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NWAC Supports MMIWG Inquiry’s Request For Extension
by pmnationtalk onMarch 7, 2018243 Views
NWAC SUPPORTS MMIWG INQUIRY’S REQUEST FOR EXTENSION
March 6, 2018
OTTAWA – ON – First and foremost, NWAC stands with survivors of violence and with the families of missing and murdered Indigenous women and girls in solidarity – your strength, courage, and truth push us to keep working for meaningful change. On September 1st of 2016, the Government of Canada officially launched the National Inquiry into Missing and Murdered Indigenous Women and Girls. As we approach the end of the Inquiry’s two-year mandate, the Native Women’s Association of Canada (NWAC) endorses the Inquiry’s request for an extension.
Earlier this year, NWAC’s Board of Directors reviewed the progress at the Inquiry and passed a motion of support in favour of extending the National Inquiry for another two years. President Francyne Joe stated, “The Inquiry has a great deal of work do on behalf of Indigenous women and girls. More than 760 families have testified or shared statements and many families and survivors want to have the opportunity to have their truths heard. Further, we are concerned that without an extension the Inquiry will not complete expert and institutional hearings. These parts of the Inquiry are crucial to identifying systemic causes of violence against indigenous women and girls, and without more time to complete a full array of expert and institutional hearings the Inquiry risks simply replicating existing research in this area. Systemic issues have led to gender-based physical and mental violence and the creation of socio-economic violence, which are inherent to settler colonialism and patriarchy.”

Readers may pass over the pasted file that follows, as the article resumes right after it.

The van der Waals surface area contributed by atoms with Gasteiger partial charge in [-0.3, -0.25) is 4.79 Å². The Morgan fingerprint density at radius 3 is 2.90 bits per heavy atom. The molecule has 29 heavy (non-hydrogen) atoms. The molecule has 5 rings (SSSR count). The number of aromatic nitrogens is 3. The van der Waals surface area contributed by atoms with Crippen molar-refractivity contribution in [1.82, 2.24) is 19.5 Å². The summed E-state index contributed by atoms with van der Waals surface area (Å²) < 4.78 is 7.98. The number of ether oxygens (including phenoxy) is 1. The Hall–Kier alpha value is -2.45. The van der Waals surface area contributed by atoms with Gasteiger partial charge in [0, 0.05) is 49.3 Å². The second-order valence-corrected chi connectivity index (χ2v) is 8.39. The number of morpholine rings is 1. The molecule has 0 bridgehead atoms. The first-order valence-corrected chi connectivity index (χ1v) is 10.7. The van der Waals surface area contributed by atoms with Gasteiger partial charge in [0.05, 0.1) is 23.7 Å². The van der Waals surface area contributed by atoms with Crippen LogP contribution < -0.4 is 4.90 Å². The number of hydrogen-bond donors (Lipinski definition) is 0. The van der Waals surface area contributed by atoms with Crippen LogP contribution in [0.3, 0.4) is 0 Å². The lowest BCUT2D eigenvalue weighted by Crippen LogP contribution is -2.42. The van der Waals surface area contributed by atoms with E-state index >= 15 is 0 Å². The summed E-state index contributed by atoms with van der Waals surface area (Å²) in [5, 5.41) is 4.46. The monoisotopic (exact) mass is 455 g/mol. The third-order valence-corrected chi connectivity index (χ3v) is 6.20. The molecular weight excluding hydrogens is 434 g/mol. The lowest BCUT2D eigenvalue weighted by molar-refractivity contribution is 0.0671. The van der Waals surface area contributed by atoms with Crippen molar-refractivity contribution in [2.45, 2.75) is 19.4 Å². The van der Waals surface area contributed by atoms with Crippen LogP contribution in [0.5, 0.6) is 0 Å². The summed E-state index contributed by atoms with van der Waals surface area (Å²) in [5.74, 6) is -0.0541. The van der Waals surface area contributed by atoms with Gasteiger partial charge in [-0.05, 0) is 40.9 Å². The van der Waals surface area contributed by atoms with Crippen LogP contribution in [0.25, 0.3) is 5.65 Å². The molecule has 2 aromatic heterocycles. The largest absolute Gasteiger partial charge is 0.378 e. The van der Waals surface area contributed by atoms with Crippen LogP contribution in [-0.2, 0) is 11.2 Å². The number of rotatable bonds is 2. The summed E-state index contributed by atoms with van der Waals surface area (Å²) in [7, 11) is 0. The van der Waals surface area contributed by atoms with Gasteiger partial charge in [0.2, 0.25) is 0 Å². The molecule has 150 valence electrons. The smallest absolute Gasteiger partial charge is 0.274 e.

In order for the National Inquiry to fulfill its mandate, accountability is paramount. President Joe added,
“Accountability in the Inquiry remains a critical part of its ability to succeed. Key areas require improvement and NWAC will be releasing another report card regarding these areas in the next few weeks. This report will outline the progress and provide our recommendations.”
NWAC continues to stay focused on the families and survivors throughout this Inquiry. There is a clear need for proactive and thorough community outreach from the Inquiry. This should include the establishment and participation of regional and issue specific advisory groups that would help identify and provide recommendations to end systemic causes of violence. Transparency needs to be a priority and the Inquiry needs to provide families with the resources necessary to meaningfully participate in the Inquiry, regardless of the outcome of the extension request. The success of this Inquiry has a real chance of providing positive actions for First Nations, Métis and Inuit women across the country.
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The Native Women’s Association of Canada (NWAC) is founded on the collective goal to enhance, promote, and foster the social, economic, cultural and political well-being of First Nations, Métis and Inuit women. NWAC is an aggregate of thirteen Native women’s organizations from across Canada and was incorporated as a non-profit organization in 1974.